Seven Lessons From My Family

martinlanger11.jpgHere in the WYA blogspace, we write about a lot of different issues and we give our opinions and try to get discussions going on many fronts.  We represent lots of different cultural, political, socio-economic and religious backgrounds.  It is important for us to be open-minded and respectful as we explore the issues we deal with from all different angles.  One of the broader reasons behind our approach here is simply that we want to better understand who we are and what it means to be alive.

World Youth Alliance is currently drawing attention to the International Year of the Family, and for good reason.  WYA has always known that everything begins within the family.  For better or worse, it’s within the family that we begin to find out who were are, learn how we interact with others, and develop a sense of humor.  We don’t have the luxury of choosing the people who probably have the biggest impact on our lives.  Family life has the potential to be both the greatest challenge and the greatest opportunity.  The theme of the family is one that is fraught with tensions and nuances.  There are questions on how to define family, how to avoid defining family, how to ensure health and economic prosperity for families, how to educate families, and how the family contributes to sustainable development.  The list is infinite.  In the end, however, the experience of family life is often quite simple.  In honor of the International Year of the Family, I have veered away from an issue-related post and instead, I’ve drawn up a much-condensed list of life lessons garnered almost exclusively from my experiences growing up within my own family.
1.  Love the ones you’re with.
This was a monumental lesson that my family taught me.  We are a lot of different personalities when we’re all under the same roof, which can be quite chaotic and highly entertaining.  In the end, however, deciding to love each other rather than change each other gives us space to be ourselves and allows the best to be brought out in us. In this way, moments that try your patience can become enjoyable. After all, the relationships you’ll have with the people who will most likely be in your life the longest are the ones worth all the investment.
2. Don’t take yourself too seriously.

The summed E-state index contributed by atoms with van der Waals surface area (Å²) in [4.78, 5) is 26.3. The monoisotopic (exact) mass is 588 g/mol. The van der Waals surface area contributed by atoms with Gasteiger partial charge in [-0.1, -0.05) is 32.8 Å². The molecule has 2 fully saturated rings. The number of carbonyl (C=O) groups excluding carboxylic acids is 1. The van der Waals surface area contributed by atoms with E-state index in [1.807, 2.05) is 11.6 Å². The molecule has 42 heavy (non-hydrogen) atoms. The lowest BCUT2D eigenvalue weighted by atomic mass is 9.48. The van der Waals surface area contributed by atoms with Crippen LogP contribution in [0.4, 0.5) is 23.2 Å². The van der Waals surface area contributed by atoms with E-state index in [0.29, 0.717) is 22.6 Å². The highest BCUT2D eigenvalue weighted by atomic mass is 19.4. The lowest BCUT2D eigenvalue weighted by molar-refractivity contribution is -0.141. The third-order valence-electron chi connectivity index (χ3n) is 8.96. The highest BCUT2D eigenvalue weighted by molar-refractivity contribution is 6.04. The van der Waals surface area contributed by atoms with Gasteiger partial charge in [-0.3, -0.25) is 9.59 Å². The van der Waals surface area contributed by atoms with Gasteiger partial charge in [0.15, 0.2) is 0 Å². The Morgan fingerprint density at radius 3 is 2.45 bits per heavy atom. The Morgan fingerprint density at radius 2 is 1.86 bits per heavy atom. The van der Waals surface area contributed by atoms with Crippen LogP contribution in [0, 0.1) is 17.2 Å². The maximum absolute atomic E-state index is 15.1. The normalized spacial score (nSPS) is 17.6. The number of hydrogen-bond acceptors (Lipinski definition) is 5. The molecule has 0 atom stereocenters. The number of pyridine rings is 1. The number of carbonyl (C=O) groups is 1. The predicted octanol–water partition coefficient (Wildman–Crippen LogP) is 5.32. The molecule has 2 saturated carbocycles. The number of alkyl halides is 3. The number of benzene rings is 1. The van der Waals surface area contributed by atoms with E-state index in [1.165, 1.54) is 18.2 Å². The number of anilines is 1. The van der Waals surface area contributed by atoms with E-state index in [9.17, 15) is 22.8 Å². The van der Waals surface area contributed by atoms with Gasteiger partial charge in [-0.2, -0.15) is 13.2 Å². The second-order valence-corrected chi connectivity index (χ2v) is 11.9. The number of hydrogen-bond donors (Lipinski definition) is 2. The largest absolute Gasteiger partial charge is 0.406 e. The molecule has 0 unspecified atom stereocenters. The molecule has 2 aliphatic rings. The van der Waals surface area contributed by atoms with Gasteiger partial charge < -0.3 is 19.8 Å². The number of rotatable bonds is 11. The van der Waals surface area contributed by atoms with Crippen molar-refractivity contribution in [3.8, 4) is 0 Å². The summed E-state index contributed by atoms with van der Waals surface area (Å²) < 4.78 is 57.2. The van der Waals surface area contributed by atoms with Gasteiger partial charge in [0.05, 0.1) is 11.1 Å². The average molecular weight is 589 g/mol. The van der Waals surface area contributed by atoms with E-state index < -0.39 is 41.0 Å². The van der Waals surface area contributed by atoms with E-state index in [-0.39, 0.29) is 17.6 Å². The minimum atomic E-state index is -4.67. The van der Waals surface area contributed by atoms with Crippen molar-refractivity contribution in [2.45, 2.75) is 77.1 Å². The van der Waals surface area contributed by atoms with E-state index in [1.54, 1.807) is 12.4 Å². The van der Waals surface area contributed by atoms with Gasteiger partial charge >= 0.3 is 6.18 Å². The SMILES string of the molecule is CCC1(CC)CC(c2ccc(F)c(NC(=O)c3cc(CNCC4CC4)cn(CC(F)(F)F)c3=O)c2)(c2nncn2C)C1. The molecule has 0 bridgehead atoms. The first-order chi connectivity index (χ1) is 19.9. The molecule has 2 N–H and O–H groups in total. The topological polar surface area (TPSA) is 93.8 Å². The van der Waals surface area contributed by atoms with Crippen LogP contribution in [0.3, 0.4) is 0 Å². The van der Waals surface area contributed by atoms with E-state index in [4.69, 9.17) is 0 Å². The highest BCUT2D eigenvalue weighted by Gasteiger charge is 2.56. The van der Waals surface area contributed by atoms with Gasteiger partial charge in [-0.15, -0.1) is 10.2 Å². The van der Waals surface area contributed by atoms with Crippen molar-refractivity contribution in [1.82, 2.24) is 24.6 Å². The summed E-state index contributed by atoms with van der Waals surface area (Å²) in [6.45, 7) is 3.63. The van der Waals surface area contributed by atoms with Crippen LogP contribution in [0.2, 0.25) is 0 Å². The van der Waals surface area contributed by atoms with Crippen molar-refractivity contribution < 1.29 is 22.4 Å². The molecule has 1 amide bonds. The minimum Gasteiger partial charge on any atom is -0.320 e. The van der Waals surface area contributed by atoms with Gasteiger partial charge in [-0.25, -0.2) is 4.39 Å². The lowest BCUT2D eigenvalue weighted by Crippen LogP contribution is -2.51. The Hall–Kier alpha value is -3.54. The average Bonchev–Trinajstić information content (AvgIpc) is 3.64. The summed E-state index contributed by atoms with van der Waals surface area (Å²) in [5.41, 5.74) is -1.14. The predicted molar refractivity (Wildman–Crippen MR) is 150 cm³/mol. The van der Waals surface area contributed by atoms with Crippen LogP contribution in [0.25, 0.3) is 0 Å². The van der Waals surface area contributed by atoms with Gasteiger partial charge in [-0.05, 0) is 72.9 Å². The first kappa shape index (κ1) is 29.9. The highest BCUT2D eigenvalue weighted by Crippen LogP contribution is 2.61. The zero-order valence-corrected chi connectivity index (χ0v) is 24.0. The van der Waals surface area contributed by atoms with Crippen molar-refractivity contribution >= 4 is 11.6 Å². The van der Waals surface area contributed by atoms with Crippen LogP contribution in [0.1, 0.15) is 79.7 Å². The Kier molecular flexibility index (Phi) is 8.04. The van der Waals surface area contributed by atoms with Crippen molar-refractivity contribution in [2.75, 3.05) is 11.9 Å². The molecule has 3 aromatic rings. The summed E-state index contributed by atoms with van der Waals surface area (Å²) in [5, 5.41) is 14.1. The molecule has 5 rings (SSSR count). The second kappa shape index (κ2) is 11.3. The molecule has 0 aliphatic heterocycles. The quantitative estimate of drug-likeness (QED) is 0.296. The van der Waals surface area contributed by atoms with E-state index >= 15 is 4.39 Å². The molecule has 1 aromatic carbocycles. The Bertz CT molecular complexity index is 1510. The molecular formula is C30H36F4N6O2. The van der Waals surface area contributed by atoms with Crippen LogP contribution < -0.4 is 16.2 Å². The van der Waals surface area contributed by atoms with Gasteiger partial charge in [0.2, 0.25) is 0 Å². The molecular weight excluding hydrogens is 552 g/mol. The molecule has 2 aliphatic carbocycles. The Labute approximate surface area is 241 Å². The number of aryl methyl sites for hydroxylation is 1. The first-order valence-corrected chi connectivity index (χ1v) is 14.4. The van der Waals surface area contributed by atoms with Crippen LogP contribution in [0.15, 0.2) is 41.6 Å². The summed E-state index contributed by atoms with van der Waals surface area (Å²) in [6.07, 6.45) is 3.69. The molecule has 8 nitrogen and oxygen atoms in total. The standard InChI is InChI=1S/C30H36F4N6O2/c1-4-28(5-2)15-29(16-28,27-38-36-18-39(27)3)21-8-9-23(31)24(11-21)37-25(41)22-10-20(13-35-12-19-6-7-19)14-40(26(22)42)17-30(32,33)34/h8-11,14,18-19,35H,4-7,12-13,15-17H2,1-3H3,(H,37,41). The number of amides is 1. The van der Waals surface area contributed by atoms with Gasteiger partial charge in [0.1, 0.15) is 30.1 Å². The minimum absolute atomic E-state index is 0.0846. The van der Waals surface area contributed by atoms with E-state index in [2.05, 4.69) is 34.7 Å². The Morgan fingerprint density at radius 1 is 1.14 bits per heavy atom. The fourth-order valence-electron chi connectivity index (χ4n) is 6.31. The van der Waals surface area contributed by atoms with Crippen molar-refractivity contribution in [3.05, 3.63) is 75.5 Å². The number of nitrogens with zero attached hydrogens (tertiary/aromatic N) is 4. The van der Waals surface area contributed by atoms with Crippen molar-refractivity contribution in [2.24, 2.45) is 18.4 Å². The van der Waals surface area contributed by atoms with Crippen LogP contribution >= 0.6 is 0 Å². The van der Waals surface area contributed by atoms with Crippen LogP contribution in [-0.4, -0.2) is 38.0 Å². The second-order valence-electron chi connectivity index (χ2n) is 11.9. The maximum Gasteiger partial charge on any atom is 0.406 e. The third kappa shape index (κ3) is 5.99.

Siblings and parents have years of practice getting to know the real you, and are not easily fooled when you try to be someone else.  De facto, they can keep you grounded and help draw out the most authentic version of yourself.  You know, the person that likes to sing in the shower and has an inexplicable fascination with post-it notes.

3.  It’s not all about you.

If anyone can kick the selfishness right out of your system, it’s family.  I personally have an exceptional advantage in this area, given the sheer size of my family, but I also think that sharing a life with other people is a natural way to learn how to defer and consider the needs and wants of the ones around you.

4.  A good sense of humor can get you through (almost) anything.
This is a surprising lesson on the list, but nevertheless, I’ve discovered that it’s true.  If you can laugh at life, you can get through it.  And there’s nothing like family to make you aware of what a comedy it is to be alive.
5. Enjoy the small things.
At the risk of lapsing into cliches, (I am already well into cliche territory anyway), I will say that the whole of life is composed of small ordinary moments.  For much of us, the majority of these moments occur within our families.  My family has taught me that ordinary, every day life deserves to be celebrated.  Putting energy and care into the routine of daily life with whomever you spend it is an investment with the potential for limitless returns.
6. Look for the good.
Everyone is imperfect, and the imperfections of the ones you’re closest to can tend to be the most noticeable. This is where choice comes in.  Family can teach you a way of seeing that involves looking for the best in people.  If you look for the worst in people, you’ll find it, but the opposite of that is even truer.  If you look for the good in people, it will surprise you again and again.
7. Expect surprises.
Even the people you think you know most can surprise you.  My family teaches me –just by being who they are–that life is not something that you can really wrap your head around and understand.  In fact, it’s largely befuddling.  There is too much mystery and too many unexpected factors that come into play.  It’s worth it to learn to let yourself be surprised and enjoy the ride.
For those of you who may be concerned that we have morphed into a self-help blog, you can set your fears aside.  We’ll be back to addressing pertinent matters of contention and sharing our experiences in no time.

By Marie Murray, North American Director of Operations.